Sometimes the future seems like it’s an awfully long way away. If a roof is going to last 30 years, why should we worry about it today? Same with that shiny new boiler or that flat, crack-free pavement just poured two summers ago. Eventually, though, everything new grows old. Wear and tear sets in and soon, those elements we thought would last forever are in need of repair or replacement.
That is where a reserve study comes in handy—very handy, in fact, because it means the condo or co-op community has been socking away savings for years in order to pay for those replacements and repairs. Unfortunately, regular deposits to the “future needs” cookie jar have not always been a popular idea among owners, says reserve study specialist Mitch Frumkin, PE, RS, CGP, president and founder of Kipcon, a full-service engineering firm headquartered in North Brunswick, New Jersey, with offices in New England and around the country.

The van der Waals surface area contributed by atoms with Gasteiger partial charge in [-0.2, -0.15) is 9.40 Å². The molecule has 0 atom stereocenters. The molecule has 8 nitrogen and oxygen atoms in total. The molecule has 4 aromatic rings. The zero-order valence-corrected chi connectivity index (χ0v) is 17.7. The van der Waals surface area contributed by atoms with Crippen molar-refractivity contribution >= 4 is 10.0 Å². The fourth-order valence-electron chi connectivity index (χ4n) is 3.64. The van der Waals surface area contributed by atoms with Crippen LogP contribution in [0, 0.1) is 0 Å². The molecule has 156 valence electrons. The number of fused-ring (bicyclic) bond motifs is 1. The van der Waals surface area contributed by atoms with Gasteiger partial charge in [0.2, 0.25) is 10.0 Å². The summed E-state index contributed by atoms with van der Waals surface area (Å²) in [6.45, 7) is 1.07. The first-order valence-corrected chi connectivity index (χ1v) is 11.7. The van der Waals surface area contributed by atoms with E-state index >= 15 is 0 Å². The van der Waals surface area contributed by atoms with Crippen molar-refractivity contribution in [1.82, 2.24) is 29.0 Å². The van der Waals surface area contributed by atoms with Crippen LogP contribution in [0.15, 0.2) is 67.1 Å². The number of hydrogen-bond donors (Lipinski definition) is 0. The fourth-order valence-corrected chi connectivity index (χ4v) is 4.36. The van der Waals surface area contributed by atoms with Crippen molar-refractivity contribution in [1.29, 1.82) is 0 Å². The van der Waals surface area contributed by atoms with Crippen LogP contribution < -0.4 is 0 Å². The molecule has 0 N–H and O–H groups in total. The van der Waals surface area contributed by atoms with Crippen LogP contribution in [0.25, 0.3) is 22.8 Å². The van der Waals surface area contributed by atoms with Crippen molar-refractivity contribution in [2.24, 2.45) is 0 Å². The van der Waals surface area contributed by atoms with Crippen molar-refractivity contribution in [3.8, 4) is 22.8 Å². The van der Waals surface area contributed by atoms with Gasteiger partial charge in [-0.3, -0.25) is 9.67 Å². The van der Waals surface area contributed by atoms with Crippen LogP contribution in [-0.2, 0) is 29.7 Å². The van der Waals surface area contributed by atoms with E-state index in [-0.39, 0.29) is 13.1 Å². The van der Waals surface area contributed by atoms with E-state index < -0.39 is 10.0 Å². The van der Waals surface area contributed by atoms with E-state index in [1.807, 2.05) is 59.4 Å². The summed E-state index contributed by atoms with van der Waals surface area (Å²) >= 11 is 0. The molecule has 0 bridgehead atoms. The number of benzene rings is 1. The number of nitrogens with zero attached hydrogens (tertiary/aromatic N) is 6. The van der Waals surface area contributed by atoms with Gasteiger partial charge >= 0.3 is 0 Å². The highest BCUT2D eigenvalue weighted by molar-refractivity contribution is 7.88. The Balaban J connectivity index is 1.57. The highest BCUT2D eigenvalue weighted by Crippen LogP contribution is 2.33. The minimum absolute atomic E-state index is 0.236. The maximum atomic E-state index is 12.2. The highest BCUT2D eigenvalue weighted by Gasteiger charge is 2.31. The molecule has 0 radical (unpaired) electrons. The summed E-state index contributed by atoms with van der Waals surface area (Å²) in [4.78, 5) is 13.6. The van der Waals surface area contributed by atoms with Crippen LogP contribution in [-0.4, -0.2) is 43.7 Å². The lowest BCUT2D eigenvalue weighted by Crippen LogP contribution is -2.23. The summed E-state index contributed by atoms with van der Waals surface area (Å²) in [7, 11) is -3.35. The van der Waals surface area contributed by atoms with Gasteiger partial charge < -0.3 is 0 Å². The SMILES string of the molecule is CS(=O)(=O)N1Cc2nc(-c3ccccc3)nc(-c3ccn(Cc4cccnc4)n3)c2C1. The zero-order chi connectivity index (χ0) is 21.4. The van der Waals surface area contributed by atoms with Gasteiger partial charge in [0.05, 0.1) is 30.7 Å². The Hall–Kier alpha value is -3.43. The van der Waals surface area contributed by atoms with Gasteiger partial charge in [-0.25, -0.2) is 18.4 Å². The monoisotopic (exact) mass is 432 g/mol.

Change Begets Change
That attitude changed, though, as the number of mortgages backed by Fannie Mae, Freddie Mac and the Federal Housing Administration (FHA) began to grow. “Today,” he says, “75 percent of condo mortgages are guaranteed by FHA, Fannie Mae and Freddie Mac.”
This shift has tilted the scale in favor of reserve studies because “they have regulations for insuring mortgages and in order for it to be guaranteed, there are certain requirements that have to be met,” Frumkin says. One of those requirements is that 10 percent of the budget must be set aside on an annual basis for future repairs, or the board must do a reserve study that shows they can afford to put aside less.
“In a high rise, you can have a $7 million budget, and ten percent of that is $700,000” so that is what must be set aside each year, says Frumkin. If a reserve study is done, though, analyzing exactly what replacements and repairs must be made in the years to come and how much needs to be saved to pay for them, the number will likely be significantly less. “You can pay $15,000 for a reserve study and spend hundreds of thousands of dollars less,” Frumkin says.